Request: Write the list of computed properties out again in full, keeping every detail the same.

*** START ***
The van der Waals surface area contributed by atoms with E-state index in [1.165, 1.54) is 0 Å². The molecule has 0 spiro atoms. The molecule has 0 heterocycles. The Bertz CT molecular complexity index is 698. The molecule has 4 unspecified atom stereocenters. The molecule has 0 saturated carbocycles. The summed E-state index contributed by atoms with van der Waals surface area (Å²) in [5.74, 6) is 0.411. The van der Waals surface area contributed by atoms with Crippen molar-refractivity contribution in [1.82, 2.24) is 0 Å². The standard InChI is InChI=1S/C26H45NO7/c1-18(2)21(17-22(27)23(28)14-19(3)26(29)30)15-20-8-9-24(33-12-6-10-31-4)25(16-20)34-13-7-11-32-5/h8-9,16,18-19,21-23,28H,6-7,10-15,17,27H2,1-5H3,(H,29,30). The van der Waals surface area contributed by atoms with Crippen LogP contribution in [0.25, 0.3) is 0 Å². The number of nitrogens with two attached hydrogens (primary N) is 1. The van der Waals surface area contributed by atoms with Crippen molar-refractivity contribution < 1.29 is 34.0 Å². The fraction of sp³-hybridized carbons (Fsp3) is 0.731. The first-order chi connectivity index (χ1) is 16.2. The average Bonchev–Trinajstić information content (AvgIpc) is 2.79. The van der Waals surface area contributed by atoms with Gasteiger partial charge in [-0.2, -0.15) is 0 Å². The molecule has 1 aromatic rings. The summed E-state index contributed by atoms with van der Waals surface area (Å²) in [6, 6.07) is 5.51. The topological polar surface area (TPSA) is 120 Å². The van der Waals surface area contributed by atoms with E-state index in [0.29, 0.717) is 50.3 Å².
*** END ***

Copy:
The van der Waals surface area contributed by atoms with E-state index in [1.165, 1.54) is 0 Å². The molecule has 0 spiro atoms. The molecule has 0 heterocycles. The Bertz CT molecular complexity index is 698. The molecule has 4 unspecified atom stereocenters. The molecule has 0 saturated carbocycles. The summed E-state index contributed by atoms with van der Waals surface area (Å²) in [5.74, 6) is 0.411. The van der Waals surface area contributed by atoms with Crippen molar-refractivity contribution in [1.82, 2.24) is 0 Å². The standard InChI is InChI=1S/C26H45NO7/c1-18(2)21(17-22(27)23(28)14-19(3)26(29)30)15-20-8-9-24(33-12-6-10-31-4)25(16-20)34-13-7-11-32-5/h8-9,16,18-19,21-23,28H,6-7,10-15,17,27H2,1-5H3,(H,29,30). The van der Waals surface area contributed by atoms with Crippen LogP contribution in [0.25, 0.3) is 0 Å². The number of nitrogens with two attached hydrogens (primary N) is 1. The van der Waals surface area contributed by atoms with Crippen molar-refractivity contribution < 1.29 is 34.0 Å². The fraction of sp³-hybridized carbons (Fsp3) is 0.731. The first-order chi connectivity index (χ1) is 16.2. The average Bonchev–Trinajstić information content (AvgIpc) is 2.79. The van der Waals surface area contributed by atoms with Gasteiger partial charge in [-0.2, -0.15) is 0 Å². The molecule has 1 aromatic rings. The summed E-state index contributed by atoms with van der Waals surface area (Å²) in [6, 6.07) is 5.51. The topological polar surface area (TPSA) is 120 Å². The van der Waals surface area contributed by atoms with E-state index in [0.29, 0.717) is 50.3 Å².